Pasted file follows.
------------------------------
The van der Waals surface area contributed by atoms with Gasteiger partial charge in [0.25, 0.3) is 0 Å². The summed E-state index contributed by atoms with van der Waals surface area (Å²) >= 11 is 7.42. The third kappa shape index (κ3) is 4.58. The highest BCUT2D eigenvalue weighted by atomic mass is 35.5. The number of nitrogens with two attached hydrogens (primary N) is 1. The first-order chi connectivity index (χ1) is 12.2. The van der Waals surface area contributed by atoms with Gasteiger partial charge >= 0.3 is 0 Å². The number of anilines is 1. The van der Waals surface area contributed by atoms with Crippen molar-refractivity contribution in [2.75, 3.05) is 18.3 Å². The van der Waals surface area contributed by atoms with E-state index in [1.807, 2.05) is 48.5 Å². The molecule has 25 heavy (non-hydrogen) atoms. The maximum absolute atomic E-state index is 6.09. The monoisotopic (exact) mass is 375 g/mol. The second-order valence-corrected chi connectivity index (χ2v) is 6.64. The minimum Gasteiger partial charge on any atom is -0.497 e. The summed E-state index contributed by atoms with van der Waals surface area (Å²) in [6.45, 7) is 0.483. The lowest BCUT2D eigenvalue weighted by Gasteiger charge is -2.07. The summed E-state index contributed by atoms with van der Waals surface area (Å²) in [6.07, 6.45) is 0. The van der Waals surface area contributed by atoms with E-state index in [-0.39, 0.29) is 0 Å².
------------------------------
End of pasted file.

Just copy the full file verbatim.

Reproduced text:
The van der Waals surface area contributed by atoms with Gasteiger partial charge in [0.25, 0.3) is 0 Å². The summed E-state index contributed by atoms with van der Waals surface area (Å²) >= 11 is 7.42. The third kappa shape index (κ3) is 4.58. The highest BCUT2D eigenvalue weighted by atomic mass is 35.5. The number of nitrogens with two attached hydrogens (primary N) is 1. The first-order chi connectivity index (χ1) is 12.2. The van der Waals surface area contributed by atoms with Gasteiger partial charge >= 0.3 is 0 Å². The number of anilines is 1. The van der Waals surface area contributed by atoms with Crippen molar-refractivity contribution in [2.75, 3.05) is 18.3 Å². The van der Waals surface area contributed by atoms with E-state index in [1.807, 2.05) is 48.5 Å². The molecule has 25 heavy (non-hydrogen) atoms. The maximum absolute atomic E-state index is 6.09. The monoisotopic (exact) mass is 375 g/mol. The second-order valence-corrected chi connectivity index (χ2v) is 6.64. The minimum Gasteiger partial charge on any atom is -0.497 e. The summed E-state index contributed by atoms with van der Waals surface area (Å²) in [6.45, 7) is 0.483. The lowest BCUT2D eigenvalue weighted by Gasteiger charge is -2.07. The summed E-state index contributed by atoms with van der Waals surface area (Å²) in [6.07, 6.45) is 0. The van der Waals surface area contributed by atoms with E-state index in [-0.39, 0.29) is 0 Å².